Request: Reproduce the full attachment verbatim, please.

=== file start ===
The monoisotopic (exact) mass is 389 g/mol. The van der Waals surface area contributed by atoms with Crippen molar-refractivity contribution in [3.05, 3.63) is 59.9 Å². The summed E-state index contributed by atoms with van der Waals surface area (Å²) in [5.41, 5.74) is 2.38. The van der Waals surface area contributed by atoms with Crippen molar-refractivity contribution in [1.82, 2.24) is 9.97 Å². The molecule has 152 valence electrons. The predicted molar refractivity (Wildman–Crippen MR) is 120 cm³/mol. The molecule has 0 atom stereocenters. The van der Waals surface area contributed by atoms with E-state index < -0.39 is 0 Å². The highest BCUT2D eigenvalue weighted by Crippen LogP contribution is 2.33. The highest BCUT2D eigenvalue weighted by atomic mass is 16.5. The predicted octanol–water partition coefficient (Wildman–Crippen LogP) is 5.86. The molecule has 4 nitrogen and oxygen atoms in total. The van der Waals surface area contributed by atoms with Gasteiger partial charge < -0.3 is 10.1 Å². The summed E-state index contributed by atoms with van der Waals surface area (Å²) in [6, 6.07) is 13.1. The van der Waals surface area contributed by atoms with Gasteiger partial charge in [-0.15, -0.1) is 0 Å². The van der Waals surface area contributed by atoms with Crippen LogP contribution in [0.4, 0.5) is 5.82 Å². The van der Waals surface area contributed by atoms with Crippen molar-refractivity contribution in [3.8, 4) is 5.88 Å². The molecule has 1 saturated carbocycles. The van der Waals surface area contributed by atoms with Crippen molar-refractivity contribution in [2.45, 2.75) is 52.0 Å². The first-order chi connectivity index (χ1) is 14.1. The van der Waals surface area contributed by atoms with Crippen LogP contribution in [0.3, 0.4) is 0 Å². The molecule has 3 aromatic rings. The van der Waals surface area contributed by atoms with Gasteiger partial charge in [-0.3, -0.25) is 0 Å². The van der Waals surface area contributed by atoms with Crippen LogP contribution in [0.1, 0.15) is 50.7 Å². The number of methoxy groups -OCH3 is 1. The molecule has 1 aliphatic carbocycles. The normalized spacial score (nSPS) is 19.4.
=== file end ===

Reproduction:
The monoisotopic (exact) mass is 389 g/mol. The van der Waals surface area contributed by atoms with Crippen molar-refractivity contribution in [3.05, 3.63) is 59.9 Å². The summed E-state index contributed by atoms with van der Waals surface area (Å²) in [5.41, 5.74) is 2.38. The van der Waals surface area contributed by atoms with Crippen molar-refractivity contribution in [1.82, 2.24) is 9.97 Å². The molecule has 152 valence electrons. The predicted molar refractivity (Wildman–Crippen MR) is 120 cm³/mol. The molecule has 0 atom stereocenters. The van der Waals surface area contributed by atoms with E-state index < -0.39 is 0 Å². The highest BCUT2D eigenvalue weighted by Crippen LogP contribution is 2.33. The highest BCUT2D eigenvalue weighted by atomic mass is 16.5. The predicted octanol–water partition coefficient (Wildman–Crippen LogP) is 5.86. The molecule has 4 nitrogen and oxygen atoms in total. The van der Waals surface area contributed by atoms with Gasteiger partial charge < -0.3 is 10.1 Å². The summed E-state index contributed by atoms with van der Waals surface area (Å²) in [6, 6.07) is 13.1. The van der Waals surface area contributed by atoms with Gasteiger partial charge in [-0.15, -0.1) is 0 Å². The van der Waals surface area contributed by atoms with Crippen LogP contribution in [0.4, 0.5) is 5.82 Å². The van der Waals surface area contributed by atoms with Crippen molar-refractivity contribution in [3.8, 4) is 5.88 Å². The molecule has 1 saturated carbocycles. The van der Waals surface area contributed by atoms with Crippen molar-refractivity contribution in [2.45, 2.75) is 52.0 Å². The first-order chi connectivity index (χ1) is 14.1. The van der Waals surface area contributed by atoms with Crippen LogP contribution in [0.3, 0.4) is 0 Å². The molecule has 3 aromatic rings. The van der Waals surface area contributed by atoms with Gasteiger partial charge in [-0.3, -0.25) is 0 Å². The van der Waals surface area contributed by atoms with Crippen LogP contribution in [0.1, 0.15) is 50.7 Å². The number of methoxy groups -OCH3 is 1. The molecule has 1 aliphatic carbocycles. The normalized spacial score (nSPS) is 19.4.